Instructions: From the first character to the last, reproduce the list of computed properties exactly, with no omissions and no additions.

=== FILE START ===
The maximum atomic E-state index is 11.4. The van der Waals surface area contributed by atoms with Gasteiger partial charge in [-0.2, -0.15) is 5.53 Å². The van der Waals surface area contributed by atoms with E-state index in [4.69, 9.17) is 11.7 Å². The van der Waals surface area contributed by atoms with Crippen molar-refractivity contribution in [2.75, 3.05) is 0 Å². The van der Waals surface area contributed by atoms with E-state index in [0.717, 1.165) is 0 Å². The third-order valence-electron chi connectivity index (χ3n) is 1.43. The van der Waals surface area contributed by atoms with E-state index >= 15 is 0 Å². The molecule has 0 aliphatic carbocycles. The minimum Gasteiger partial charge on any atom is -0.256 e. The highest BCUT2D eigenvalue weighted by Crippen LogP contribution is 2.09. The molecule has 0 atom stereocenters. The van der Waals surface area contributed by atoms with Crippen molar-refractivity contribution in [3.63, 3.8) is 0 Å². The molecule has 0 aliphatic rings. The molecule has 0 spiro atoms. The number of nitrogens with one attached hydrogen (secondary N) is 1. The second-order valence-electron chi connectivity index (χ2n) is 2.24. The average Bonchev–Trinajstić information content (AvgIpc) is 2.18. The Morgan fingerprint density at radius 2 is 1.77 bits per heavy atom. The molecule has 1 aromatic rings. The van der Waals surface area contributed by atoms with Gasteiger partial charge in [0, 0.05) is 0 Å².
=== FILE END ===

The maximum atomic E-state index is 11.4. The van der Waals surface area contributed by atoms with Gasteiger partial charge in [-0.2, -0.15) is 5.53 Å². The van der Waals surface area contributed by atoms with E-state index in [4.69, 9.17) is 11.7 Å². The van der Waals surface area contributed by atoms with Crippen molar-refractivity contribution in [2.75, 3.05) is 0 Å². The van der Waals surface area contributed by atoms with E-state index in [0.717, 1.165) is 0 Å². The third-order valence-electron chi connectivity index (χ3n) is 1.43. The van der Waals surface area contributed by atoms with E-state index >= 15 is 0 Å². The molecule has 0 aliphatic carbocycles. The minimum Gasteiger partial charge on any atom is -0.256 e. The highest BCUT2D eigenvalue weighted by Crippen LogP contribution is 2.09. The molecule has 0 atom stereocenters. The van der Waals surface area contributed by atoms with Crippen molar-refractivity contribution in [3.63, 3.8) is 0 Å². The molecule has 0 aliphatic rings. The molecule has 0 spiro atoms. The number of nitrogens with one attached hydrogen (secondary N) is 1. The second-order valence-electron chi connectivity index (χ2n) is 2.24. The average Bonchev–Trinajstić information content (AvgIpc) is 2.18. The Morgan fingerprint density at radius 2 is 1.77 bits per heavy atom. The molecule has 1 aromatic rings. The van der Waals surface area contributed by atoms with Gasteiger partial charge in [0, 0.05) is 0 Å².